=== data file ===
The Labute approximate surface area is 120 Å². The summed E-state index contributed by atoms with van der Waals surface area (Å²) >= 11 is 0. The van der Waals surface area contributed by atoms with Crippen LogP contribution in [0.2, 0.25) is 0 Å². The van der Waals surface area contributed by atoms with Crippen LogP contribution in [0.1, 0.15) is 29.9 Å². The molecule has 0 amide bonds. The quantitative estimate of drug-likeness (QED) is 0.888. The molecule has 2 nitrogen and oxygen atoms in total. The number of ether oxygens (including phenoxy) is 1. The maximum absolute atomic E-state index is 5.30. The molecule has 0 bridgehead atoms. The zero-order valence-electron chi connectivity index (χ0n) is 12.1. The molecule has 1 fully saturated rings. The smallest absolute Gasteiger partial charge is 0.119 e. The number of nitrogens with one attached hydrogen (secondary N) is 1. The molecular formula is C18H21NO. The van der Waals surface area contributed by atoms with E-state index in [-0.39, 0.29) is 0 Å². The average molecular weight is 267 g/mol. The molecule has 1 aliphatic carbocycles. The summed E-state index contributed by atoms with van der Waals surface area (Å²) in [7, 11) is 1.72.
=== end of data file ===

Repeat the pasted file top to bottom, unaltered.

The Labute approximate surface area is 120 Å². The summed E-state index contributed by atoms with van der Waals surface area (Å²) >= 11 is 0. The van der Waals surface area contributed by atoms with Crippen LogP contribution in [0.2, 0.25) is 0 Å². The van der Waals surface area contributed by atoms with Crippen LogP contribution in [0.1, 0.15) is 29.9 Å². The molecule has 0 amide bonds. The quantitative estimate of drug-likeness (QED) is 0.888. The molecule has 2 nitrogen and oxygen atoms in total. The number of ether oxygens (including phenoxy) is 1. The maximum absolute atomic E-state index is 5.30. The molecule has 0 bridgehead atoms. The zero-order valence-electron chi connectivity index (χ0n) is 12.1. The molecule has 1 fully saturated rings. The smallest absolute Gasteiger partial charge is 0.119 e. The number of nitrogens with one attached hydrogen (secondary N) is 1. The molecular formula is C18H21NO. The van der Waals surface area contributed by atoms with E-state index in [-0.39, 0.29) is 0 Å². The average molecular weight is 267 g/mol. The molecule has 1 aliphatic carbocycles. The summed E-state index contributed by atoms with van der Waals surface area (Å²) in [7, 11) is 1.72.